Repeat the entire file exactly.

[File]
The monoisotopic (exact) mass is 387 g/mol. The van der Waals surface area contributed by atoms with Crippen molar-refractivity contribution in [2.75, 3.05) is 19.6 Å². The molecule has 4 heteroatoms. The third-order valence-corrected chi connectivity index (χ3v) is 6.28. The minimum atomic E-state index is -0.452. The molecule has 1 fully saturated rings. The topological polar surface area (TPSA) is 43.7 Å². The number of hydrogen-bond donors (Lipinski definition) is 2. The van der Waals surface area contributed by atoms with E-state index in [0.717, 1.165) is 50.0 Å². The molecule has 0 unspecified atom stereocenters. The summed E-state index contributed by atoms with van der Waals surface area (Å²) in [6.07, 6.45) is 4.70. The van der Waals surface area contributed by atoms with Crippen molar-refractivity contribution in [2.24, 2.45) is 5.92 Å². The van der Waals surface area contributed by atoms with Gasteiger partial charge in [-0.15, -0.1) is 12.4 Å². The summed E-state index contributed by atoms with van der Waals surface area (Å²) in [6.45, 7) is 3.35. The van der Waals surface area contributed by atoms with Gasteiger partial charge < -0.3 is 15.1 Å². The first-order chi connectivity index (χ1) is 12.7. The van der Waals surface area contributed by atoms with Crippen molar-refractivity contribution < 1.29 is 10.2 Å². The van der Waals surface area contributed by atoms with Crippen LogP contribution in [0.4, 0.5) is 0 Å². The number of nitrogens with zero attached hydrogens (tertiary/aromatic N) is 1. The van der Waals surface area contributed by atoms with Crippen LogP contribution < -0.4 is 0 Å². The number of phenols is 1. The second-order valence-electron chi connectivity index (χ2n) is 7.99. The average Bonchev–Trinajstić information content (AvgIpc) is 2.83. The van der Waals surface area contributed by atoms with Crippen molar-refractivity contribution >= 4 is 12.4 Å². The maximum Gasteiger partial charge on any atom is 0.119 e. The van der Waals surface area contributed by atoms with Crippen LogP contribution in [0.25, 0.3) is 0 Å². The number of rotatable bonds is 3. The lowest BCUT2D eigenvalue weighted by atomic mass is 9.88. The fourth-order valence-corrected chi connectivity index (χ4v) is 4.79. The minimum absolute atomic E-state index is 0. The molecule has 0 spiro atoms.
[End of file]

The monoisotopic (exact) mass is 387 g/mol. The van der Waals surface area contributed by atoms with Crippen molar-refractivity contribution in [2.75, 3.05) is 19.6 Å². The molecule has 4 heteroatoms. The third-order valence-corrected chi connectivity index (χ3v) is 6.28. The minimum atomic E-state index is -0.452. The molecule has 1 fully saturated rings. The topological polar surface area (TPSA) is 43.7 Å². The number of hydrogen-bond donors (Lipinski definition) is 2. The van der Waals surface area contributed by atoms with E-state index in [0.717, 1.165) is 50.0 Å². The molecule has 0 unspecified atom stereocenters. The summed E-state index contributed by atoms with van der Waals surface area (Å²) in [6.07, 6.45) is 4.70. The van der Waals surface area contributed by atoms with Crippen molar-refractivity contribution in [2.24, 2.45) is 5.92 Å². The van der Waals surface area contributed by atoms with Gasteiger partial charge in [-0.15, -0.1) is 12.4 Å². The summed E-state index contributed by atoms with van der Waals surface area (Å²) in [6.45, 7) is 3.35. The van der Waals surface area contributed by atoms with Gasteiger partial charge < -0.3 is 15.1 Å². The first-order chi connectivity index (χ1) is 12.7. The van der Waals surface area contributed by atoms with Crippen molar-refractivity contribution < 1.29 is 10.2 Å². The van der Waals surface area contributed by atoms with Crippen LogP contribution in [0.4, 0.5) is 0 Å². The number of nitrogens with zero attached hydrogens (tertiary/aromatic N) is 1. The van der Waals surface area contributed by atoms with Crippen LogP contribution < -0.4 is 0 Å². The number of phenols is 1. The second-order valence-electron chi connectivity index (χ2n) is 7.99. The average Bonchev–Trinajstić information content (AvgIpc) is 2.83. The van der Waals surface area contributed by atoms with Crippen molar-refractivity contribution >= 4 is 12.4 Å². The maximum Gasteiger partial charge on any atom is 0.119 e. The van der Waals surface area contributed by atoms with Crippen LogP contribution in [0.25, 0.3) is 0 Å². The number of rotatable bonds is 3. The lowest BCUT2D eigenvalue weighted by atomic mass is 9.88. The fourth-order valence-corrected chi connectivity index (χ4v) is 4.79. The minimum absolute atomic E-state index is 0. The molecule has 0 spiro atoms.